A Springfield Sun ad offering bonus S&H Green Stamps as an enticement for subscription renewals. The ad points out the benefits of doing your Christmas shopping at the Green Stamp Store. Oh, yeah. We did a lot of that.

Finally, landing on the back page. Ah, yes, the reason my mom kept this paper all these years. Taking up the top two-thirds of the page is one of those "remember when" type photos and short article. The caption reads, "Early Model Trolley Car." And, the photo is of an early model open air electric trolley car, together with 11 train men on and around the trolley, at the downtown intersection of Fifth and Capitol. The story further points out that none of the men are identified. In the margin next to the photo, my dad has written the names of all 11 men. I'm assuming the men in the photo had some acquaintance with my dad's long before deceased dad, who was also a train man (but, not for the trolley company, that I know of).

Okay. I just called the Sangamon Valley Collection guy at our local public library and learned the Springfield Sun was published from 1964 to January of 1973. I didn't get a chance to ask him any other questions, though.

Just a little side note here. Judging from the way he hung up on me, I think the Sangamon Valley Collection guy prefers people actually come into the library and look up their own answers to their own questions, as opposed to him taking calls on the phone.

On the other hand, the reference desk ladies love it when you call. As a matter of fact, the more you call the reference desk ladies, the more they love you. The reference desk ladies and I go way, way back. Recently, we've even had conversations lamenting how the Internet could someday be the demise of the reference desk. But, that's a different story for a another day.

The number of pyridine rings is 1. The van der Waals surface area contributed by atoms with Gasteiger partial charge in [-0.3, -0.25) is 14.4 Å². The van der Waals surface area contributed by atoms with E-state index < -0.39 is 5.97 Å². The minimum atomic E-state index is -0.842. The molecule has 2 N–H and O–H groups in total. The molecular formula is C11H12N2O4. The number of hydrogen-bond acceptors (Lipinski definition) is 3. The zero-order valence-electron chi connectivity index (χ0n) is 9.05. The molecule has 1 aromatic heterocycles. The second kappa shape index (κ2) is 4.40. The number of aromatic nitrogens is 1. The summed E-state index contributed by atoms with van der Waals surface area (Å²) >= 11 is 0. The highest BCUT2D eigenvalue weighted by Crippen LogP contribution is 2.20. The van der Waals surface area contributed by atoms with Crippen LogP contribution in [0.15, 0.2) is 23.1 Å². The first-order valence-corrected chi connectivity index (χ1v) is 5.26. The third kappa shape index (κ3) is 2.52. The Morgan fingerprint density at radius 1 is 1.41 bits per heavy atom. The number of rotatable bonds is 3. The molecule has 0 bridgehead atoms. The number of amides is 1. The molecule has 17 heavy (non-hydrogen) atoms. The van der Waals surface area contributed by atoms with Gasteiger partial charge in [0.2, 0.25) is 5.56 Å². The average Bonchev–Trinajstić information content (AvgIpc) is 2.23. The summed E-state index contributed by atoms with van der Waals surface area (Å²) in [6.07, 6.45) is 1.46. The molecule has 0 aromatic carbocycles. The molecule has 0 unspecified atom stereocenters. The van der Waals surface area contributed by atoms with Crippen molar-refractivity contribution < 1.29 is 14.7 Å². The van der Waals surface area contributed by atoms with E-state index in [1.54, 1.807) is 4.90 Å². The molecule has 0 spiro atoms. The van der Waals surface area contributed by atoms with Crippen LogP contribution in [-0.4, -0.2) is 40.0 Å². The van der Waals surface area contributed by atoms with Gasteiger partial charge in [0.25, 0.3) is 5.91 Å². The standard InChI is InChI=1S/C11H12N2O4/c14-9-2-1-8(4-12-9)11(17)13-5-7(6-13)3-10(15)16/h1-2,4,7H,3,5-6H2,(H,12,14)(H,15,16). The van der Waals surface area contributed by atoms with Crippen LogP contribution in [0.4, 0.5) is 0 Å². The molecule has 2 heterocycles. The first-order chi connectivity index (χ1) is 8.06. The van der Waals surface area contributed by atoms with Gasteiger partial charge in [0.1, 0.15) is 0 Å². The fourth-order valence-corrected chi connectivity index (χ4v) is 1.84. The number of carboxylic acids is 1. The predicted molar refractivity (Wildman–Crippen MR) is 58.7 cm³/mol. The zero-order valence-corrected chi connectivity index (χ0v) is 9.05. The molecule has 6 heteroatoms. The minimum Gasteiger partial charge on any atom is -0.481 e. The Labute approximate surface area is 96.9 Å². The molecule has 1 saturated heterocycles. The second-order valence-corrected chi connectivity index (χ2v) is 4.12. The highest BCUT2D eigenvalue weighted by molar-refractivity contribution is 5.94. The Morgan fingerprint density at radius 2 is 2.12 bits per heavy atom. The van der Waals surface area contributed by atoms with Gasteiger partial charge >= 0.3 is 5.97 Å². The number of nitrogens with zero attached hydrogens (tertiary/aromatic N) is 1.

Carry on my wayward Springfield Sun.

Posted by Marie at July 22, 2006 3:58 PM


My mom collected S&H Green Stamps. She wasn't big on Top Value stamps, though. If I ever knew why, it has long since been forgotten.

We still have trolleys in New Orleans although we call them streetcars. I took the St Charles streetcar (It was the last and only one in New Orleans at the time) every day for four years of high school. It never got old. There's another line in New Orleans now and they're making a bit of a comeback in other cities due to business district parking shortages. Minneapolis has a few lines now.

Delightful entry, Marie.

Posted by: Rob at July 22, 2006 11:44 PM

L-O-V-E-D it Marie.

I felt like I was actually there with you reading that old newspaper.

Your little post makes my evening - as far as reading blogs is cnncerned.

Who "owns" the Springfield Sun's archive?

I always feel that the folk at the Sangamon Valley Collection act as if they are overworked - to put it nicely.

I'd love to get some grant money to scan everything they have onto a webserver, and put those overworked folk into an early retirement - if you get my drift.

And yes, the reference desk folk are much more friendly, and helpful.


Posted by: JeromeProphet at July 23, 2006 1:05 AM

Pretty postal patrons. Indeed. Nice post, Marie.

Posted by: Dan at July 25, 2006 1:05 AM

You can see what the Sun's building looked like in 1966 on today's Rewind post. Not very glamorous :)

Edited to add:

Posted by: Russ at August 3, 2006 1:42 PM